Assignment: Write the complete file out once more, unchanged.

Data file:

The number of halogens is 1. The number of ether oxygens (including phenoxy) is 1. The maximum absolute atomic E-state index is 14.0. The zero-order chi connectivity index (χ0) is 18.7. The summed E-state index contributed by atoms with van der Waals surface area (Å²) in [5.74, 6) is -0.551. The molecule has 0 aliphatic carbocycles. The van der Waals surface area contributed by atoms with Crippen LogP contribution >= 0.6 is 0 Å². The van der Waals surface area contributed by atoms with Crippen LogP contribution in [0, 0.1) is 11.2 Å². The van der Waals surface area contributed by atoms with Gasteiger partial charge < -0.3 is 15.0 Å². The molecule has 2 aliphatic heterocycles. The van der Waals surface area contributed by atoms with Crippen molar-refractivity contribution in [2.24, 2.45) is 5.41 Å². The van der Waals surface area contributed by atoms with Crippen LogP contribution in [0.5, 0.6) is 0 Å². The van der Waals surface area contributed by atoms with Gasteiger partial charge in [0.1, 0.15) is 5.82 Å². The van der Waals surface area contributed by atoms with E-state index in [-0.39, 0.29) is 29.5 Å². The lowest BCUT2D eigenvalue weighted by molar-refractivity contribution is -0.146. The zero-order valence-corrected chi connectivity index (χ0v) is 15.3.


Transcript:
The number of halogens is 1. The number of ether oxygens (including phenoxy) is 1. The maximum absolute atomic E-state index is 14.0. The zero-order chi connectivity index (χ0) is 18.7. The summed E-state index contributed by atoms with van der Waals surface area (Å²) in [5.74, 6) is -0.551. The molecule has 0 aliphatic carbocycles. The van der Waals surface area contributed by atoms with Crippen LogP contribution >= 0.6 is 0 Å². The van der Waals surface area contributed by atoms with Crippen LogP contribution in [0, 0.1) is 11.2 Å². The van der Waals surface area contributed by atoms with Gasteiger partial charge < -0.3 is 15.0 Å². The molecule has 2 aliphatic heterocycles. The van der Waals surface area contributed by atoms with Crippen molar-refractivity contribution in [2.24, 2.45) is 5.41 Å². The van der Waals surface area contributed by atoms with Crippen LogP contribution in [0.5, 0.6) is 0 Å². The van der Waals surface area contributed by atoms with Gasteiger partial charge in [0.1, 0.15) is 5.82 Å². The van der Waals surface area contributed by atoms with E-state index in [-0.39, 0.29) is 29.5 Å². The lowest BCUT2D eigenvalue weighted by molar-refractivity contribution is -0.146. The zero-order valence-corrected chi connectivity index (χ0v) is 15.3.